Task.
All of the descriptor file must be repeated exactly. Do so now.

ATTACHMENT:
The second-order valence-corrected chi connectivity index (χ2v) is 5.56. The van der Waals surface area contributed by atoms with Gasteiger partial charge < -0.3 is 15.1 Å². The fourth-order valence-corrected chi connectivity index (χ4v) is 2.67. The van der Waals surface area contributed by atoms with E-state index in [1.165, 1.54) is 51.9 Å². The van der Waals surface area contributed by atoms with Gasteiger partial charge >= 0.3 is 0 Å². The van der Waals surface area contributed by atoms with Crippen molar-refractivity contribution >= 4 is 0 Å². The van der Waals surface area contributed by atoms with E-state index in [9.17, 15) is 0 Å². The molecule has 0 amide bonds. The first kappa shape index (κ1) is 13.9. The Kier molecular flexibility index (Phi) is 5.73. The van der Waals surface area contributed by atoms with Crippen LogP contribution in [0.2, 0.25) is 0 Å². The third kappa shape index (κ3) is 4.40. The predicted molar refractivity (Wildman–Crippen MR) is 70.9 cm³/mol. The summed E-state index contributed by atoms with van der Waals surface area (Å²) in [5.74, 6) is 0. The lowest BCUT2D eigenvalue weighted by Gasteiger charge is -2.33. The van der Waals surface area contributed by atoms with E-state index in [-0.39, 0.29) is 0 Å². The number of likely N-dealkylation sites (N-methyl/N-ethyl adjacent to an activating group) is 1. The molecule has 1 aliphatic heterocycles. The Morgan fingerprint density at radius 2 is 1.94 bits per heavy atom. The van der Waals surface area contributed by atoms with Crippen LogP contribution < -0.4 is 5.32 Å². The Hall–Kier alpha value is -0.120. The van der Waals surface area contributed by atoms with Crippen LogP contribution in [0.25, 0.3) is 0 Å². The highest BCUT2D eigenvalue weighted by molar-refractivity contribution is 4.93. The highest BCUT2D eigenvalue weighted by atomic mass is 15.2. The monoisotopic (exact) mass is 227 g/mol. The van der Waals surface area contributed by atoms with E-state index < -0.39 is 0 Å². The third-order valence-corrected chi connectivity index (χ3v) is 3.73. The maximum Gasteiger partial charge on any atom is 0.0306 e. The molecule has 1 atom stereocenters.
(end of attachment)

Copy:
The second-order valence-corrected chi connectivity index (χ2v) is 5.56. The van der Waals surface area contributed by atoms with Gasteiger partial charge < -0.3 is 15.1 Å². The fourth-order valence-corrected chi connectivity index (χ4v) is 2.67. The van der Waals surface area contributed by atoms with E-state index in [1.165, 1.54) is 51.9 Å². The van der Waals surface area contributed by atoms with Gasteiger partial charge >= 0.3 is 0 Å². The van der Waals surface area contributed by atoms with Crippen molar-refractivity contribution >= 4 is 0 Å². The van der Waals surface area contributed by atoms with E-state index in [9.17, 15) is 0 Å². The molecule has 0 amide bonds. The first kappa shape index (κ1) is 13.9. The Kier molecular flexibility index (Phi) is 5.73. The van der Waals surface area contributed by atoms with Crippen LogP contribution in [0.2, 0.25) is 0 Å². The third kappa shape index (κ3) is 4.40. The predicted molar refractivity (Wildman–Crippen MR) is 70.9 cm³/mol. The summed E-state index contributed by atoms with van der Waals surface area (Å²) in [5.74, 6) is 0. The lowest BCUT2D eigenvalue weighted by Gasteiger charge is -2.33. The van der Waals surface area contributed by atoms with E-state index in [-0.39, 0.29) is 0 Å². The number of likely N-dealkylation sites (N-methyl/N-ethyl adjacent to an activating group) is 1. The molecule has 1 aliphatic heterocycles. The Morgan fingerprint density at radius 2 is 1.94 bits per heavy atom. The van der Waals surface area contributed by atoms with Crippen LogP contribution < -0.4 is 5.32 Å². The Hall–Kier alpha value is -0.120. The van der Waals surface area contributed by atoms with Crippen LogP contribution in [0.25, 0.3) is 0 Å². The highest BCUT2D eigenvalue weighted by molar-refractivity contribution is 4.93. The highest BCUT2D eigenvalue weighted by atomic mass is 15.2. The monoisotopic (exact) mass is 227 g/mol. The van der Waals surface area contributed by atoms with E-state index < -0.39 is 0 Å². The third-order valence-corrected chi connectivity index (χ3v) is 3.73. The maximum Gasteiger partial charge on any atom is 0.0306 e. The molecule has 1 atom stereocenters.